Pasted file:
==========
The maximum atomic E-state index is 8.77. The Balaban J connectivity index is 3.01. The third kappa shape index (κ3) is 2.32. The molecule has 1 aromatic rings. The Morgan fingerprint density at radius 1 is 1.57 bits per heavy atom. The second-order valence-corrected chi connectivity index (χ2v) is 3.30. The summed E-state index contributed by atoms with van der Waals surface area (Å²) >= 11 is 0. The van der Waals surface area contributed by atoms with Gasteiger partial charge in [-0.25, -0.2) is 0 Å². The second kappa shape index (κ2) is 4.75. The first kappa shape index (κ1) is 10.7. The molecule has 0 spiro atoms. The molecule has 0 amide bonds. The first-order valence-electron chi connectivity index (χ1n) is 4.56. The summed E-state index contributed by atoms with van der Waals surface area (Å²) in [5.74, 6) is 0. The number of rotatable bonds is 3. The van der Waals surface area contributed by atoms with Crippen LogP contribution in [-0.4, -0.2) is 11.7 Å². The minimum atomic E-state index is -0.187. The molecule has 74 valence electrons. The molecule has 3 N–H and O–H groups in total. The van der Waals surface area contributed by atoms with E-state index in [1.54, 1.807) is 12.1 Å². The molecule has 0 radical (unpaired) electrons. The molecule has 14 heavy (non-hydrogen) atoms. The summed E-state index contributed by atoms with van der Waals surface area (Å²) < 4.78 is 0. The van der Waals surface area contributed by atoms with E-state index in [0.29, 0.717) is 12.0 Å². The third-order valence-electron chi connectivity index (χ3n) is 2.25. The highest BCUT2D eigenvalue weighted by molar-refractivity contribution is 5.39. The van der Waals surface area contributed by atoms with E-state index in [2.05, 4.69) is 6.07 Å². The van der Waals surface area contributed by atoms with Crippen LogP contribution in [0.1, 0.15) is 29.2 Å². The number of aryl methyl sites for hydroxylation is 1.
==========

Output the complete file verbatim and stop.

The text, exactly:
The maximum atomic E-state index is 8.77. The Balaban J connectivity index is 3.01. The third kappa shape index (κ3) is 2.32. The molecule has 1 aromatic rings. The Morgan fingerprint density at radius 1 is 1.57 bits per heavy atom. The second-order valence-corrected chi connectivity index (χ2v) is 3.30. The summed E-state index contributed by atoms with van der Waals surface area (Å²) >= 11 is 0. The van der Waals surface area contributed by atoms with Gasteiger partial charge in [-0.25, -0.2) is 0 Å². The second kappa shape index (κ2) is 4.75. The first kappa shape index (κ1) is 10.7. The molecule has 0 spiro atoms. The molecule has 0 amide bonds. The first-order valence-electron chi connectivity index (χ1n) is 4.56. The summed E-state index contributed by atoms with van der Waals surface area (Å²) in [5.74, 6) is 0. The number of rotatable bonds is 3. The van der Waals surface area contributed by atoms with Crippen LogP contribution in [-0.4, -0.2) is 11.7 Å². The minimum atomic E-state index is -0.187. The molecule has 74 valence electrons. The molecule has 3 N–H and O–H groups in total. The van der Waals surface area contributed by atoms with E-state index in [1.54, 1.807) is 12.1 Å². The molecule has 0 radical (unpaired) electrons. The molecule has 14 heavy (non-hydrogen) atoms. The summed E-state index contributed by atoms with van der Waals surface area (Å²) < 4.78 is 0. The van der Waals surface area contributed by atoms with E-state index in [0.29, 0.717) is 12.0 Å². The third-order valence-electron chi connectivity index (χ3n) is 2.25. The highest BCUT2D eigenvalue weighted by molar-refractivity contribution is 5.39. The van der Waals surface area contributed by atoms with E-state index in [2.05, 4.69) is 6.07 Å². The van der Waals surface area contributed by atoms with Crippen LogP contribution in [0.1, 0.15) is 29.2 Å². The number of aryl methyl sites for hydroxylation is 1.